International pressure is growing on Kyrgyzstan and Uzbekistan after the assassination of independent journalist Alisher Saipov. The European Union issued a statement October 31 calling on the Kyrgyz government to follow through on a commitment to conduct a "thorough investigation" into the murder. Meanwhile, Amnesty International warned that Saipov's killing will "have a further chilling effect" on freedom of expression in the region.
Saipov, a 26-year-old Uzbek living is Osh, southern Kyrgyzstan, was shot three times at close range as he left the offices of the Uzbek-language newspaper he edited, Siyosat, on October 24. His death has sparked outrage, as many experts on the region believe the Uzbek government may have ordered or even carried out the killing. A statement issued by Amnesty International on October 29 noted that Saipov "had reportedly received anonymous threats over the last few months."
Saipov's murder is now the subject of a news blackout in Uzbekistan. The stony silence of Uzbek media outlets comes after many engaged in a smear campaign in which Saipov was branded a "traitor," a "freak" and a "dirty pro-American."
The journalist, who had also contributed to Ferghana.ru, VOA and RFE/RL, had been an outspoken critic of Uzbek leader Islam Karimov's government. According to colleagues, he believed he was being followed in the days leading up to his death.
In addition to the EU, human rights groups and media organizations have urged the Kyrgyz government to conduct a full investigation into the murder. As part of that police inquiry, Saipov's computer and list of contacts has been seized by police in Osh. Kyrgyz President Kurmanbek Bakiyev is overseeing the investigation, according to media reports.
Kyrgyz ombudsman Tursunbai Bakir Uulu said information gathered so far suggested that a neighboring country's "special service" was involved in the murder, and that "the footsteps are coming from Uzbekistan."
According to some published reports, a spokesman for the Kyrgyz Interior Ministry has confirmed that Kyrgyz and Uzbek authorities are cooperating on the investigation. This has prompted concern among human rights activists about a possible cover-up.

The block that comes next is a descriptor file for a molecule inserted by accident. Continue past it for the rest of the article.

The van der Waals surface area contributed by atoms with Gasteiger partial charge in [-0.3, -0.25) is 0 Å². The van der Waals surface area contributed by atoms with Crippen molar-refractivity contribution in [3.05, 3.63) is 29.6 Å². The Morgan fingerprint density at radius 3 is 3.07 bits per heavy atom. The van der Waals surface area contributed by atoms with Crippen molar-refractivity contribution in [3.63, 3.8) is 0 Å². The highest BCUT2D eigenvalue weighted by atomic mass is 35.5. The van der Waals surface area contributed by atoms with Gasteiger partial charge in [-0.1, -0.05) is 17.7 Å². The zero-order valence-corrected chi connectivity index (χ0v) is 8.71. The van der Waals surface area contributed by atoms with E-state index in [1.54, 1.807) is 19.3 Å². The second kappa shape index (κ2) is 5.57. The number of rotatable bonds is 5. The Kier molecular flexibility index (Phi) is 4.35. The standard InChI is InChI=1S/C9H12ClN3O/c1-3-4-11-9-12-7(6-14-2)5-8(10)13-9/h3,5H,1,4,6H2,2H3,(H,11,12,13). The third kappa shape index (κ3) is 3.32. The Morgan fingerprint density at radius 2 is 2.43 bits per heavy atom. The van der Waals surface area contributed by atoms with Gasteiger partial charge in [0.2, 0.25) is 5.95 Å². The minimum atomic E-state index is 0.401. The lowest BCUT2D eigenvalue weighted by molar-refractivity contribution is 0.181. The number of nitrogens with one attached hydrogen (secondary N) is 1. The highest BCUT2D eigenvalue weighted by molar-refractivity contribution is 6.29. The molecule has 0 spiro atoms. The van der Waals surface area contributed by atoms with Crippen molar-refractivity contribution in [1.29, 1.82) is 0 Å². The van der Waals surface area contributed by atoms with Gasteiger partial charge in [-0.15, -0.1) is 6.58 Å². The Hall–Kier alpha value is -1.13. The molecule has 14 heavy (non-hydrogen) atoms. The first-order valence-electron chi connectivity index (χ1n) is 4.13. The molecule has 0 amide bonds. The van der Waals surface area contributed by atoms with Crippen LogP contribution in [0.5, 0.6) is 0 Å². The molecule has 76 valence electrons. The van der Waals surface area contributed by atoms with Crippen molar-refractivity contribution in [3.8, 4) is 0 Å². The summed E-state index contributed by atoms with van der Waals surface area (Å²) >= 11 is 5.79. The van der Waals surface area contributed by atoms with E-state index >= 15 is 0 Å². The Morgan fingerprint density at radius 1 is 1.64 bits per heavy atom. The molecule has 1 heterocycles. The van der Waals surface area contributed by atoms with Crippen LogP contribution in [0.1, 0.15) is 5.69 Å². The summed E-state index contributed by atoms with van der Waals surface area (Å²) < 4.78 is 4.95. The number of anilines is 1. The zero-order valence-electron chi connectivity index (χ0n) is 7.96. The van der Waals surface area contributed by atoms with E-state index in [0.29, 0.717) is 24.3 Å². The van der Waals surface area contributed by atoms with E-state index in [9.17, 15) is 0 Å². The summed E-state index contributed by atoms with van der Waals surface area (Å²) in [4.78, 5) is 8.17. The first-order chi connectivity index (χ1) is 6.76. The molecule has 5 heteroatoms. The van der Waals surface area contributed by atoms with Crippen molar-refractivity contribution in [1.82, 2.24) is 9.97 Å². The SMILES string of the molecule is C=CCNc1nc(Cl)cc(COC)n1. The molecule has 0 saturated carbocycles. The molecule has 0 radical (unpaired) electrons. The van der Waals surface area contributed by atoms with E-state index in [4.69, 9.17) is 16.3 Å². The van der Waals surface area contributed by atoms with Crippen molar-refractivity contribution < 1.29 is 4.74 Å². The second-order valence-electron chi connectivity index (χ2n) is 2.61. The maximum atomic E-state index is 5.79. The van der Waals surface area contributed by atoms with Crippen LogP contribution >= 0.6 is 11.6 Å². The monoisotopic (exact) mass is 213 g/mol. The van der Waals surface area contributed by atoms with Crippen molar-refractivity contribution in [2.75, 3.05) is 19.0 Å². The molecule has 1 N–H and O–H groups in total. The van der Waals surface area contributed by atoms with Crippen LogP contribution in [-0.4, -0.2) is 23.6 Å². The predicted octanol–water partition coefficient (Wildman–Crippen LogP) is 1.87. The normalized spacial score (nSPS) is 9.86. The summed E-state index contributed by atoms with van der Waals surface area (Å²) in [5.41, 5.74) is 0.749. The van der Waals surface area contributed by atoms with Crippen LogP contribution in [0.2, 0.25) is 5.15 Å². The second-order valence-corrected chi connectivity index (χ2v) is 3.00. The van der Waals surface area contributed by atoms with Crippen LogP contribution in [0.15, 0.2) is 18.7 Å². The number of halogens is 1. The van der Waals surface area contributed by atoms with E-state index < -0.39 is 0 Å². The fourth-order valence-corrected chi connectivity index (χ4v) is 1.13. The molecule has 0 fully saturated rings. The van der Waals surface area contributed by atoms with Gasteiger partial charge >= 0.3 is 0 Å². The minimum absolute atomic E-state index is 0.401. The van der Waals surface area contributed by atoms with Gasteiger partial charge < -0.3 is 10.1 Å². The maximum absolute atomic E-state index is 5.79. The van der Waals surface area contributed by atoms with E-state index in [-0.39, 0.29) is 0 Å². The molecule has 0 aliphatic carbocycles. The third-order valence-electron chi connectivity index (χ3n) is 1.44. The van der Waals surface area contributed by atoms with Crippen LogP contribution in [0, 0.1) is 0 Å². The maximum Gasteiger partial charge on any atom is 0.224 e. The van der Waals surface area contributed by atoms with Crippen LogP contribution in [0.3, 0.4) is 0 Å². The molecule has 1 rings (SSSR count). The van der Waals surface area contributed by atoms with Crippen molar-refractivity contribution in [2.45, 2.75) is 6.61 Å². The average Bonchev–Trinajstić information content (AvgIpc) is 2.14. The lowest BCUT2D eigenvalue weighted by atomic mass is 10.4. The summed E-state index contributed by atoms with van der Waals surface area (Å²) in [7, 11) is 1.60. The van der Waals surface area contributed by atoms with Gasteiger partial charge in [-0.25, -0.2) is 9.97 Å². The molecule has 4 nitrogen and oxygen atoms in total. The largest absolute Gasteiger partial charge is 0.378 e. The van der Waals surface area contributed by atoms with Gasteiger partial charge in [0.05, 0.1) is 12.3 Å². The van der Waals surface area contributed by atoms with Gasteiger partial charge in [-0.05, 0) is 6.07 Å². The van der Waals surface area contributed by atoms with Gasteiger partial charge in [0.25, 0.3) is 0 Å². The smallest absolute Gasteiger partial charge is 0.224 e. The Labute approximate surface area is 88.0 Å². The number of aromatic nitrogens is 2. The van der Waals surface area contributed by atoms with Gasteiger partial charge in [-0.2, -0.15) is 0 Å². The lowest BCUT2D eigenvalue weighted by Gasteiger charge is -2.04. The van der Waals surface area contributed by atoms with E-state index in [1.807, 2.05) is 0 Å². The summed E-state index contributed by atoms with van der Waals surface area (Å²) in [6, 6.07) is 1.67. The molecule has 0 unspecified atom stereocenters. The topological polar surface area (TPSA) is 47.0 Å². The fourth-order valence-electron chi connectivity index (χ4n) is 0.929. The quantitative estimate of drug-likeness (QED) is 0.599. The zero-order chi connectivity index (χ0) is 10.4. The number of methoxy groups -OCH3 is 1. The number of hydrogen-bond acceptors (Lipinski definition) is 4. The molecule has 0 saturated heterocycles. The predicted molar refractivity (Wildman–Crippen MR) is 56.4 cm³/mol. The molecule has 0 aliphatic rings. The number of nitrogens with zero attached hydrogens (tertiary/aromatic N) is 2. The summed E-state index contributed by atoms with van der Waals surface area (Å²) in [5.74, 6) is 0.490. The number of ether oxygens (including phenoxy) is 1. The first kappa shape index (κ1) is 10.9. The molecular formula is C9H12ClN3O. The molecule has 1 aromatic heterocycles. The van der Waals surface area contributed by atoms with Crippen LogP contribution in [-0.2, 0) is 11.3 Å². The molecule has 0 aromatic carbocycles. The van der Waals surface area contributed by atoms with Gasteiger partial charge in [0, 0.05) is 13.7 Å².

Holly Cartner, Human Rights Watch's Europe and Central Asia director, said, "Saipov's murder is a brutal crime that smacks of retribution for his work. He was a courageous journalist committed to exposing human rights abuses, particularly by the Uzbek government."
In an open letter to Kyrgyz President Bakiyev, the New York-based Committee to Protect Journalists called attention to the fact that a "state television channel in the Uzbek city of Namangan recently aired a program smearing Saipov as a provocateur who tried to destabilize Uzbekistan with his reporting. Several Uzbek state publications ran similar pieces.
The group's letter went on to say that Uzbek agents are active in Osh, Kyrgyzstan's southern capital. "Uzbek security services have infiltrated southern Kyrgyzstan and have harassed exiled activists and independent journalists who continue reporting on the repressive policies of Karimov's regime," the letter said.
"An immediate and thorough investigation into the brutal murder of Alisher Saipov will demonstrate your personal commitment to press freedom and your readiness to stop injustice in a swift and resolute manner," the CPJ letter to Bakiyev concluded.
Nina Ognianova, CPJ program coordinator for Europe and Central Asia, added in an interview with EurasiaNet, "The investigation has just begun, but if there is a trail leading Tashkent we hope the Kyrgyz will pursue it. We want to remind them that this is unlikely to have been a common crime, but rather one directly related to Saipov's professional work."
An October 29 report broadcast on Kyrgyz State Television indicated that the Kyrgyz government is unlikely to implicate a neighboring state in Saipov's death. The report, citing "preliminary data," suggested that the underground Islamic radical group Hizb-ut-Tahrir may have been behind Saipov's death. Designated a terrorist organization by Uzbekistan and Russia, and banned in Germany, Hizb-ut-Tahrir is an avowed enemy of the existing political order in Central Asia. At the same time, the group has long espoused a policy of non-violence in pursuit of its goal of creating an Islamic caliphate in the region. Irrefutable evidence of Hizb's participation in violent acts has not been uncovered to date.
On October 30, A Kyrgyz Interior Ministry official, Zamir Sydykov, was quoted by the Interfax-Kazakhstan news agency as saying that no evidence linking Uzbek authorities to the crime had yet been found. "There are
Deidre Tynan is a freelance journalist who specializes in Central Asian affairs.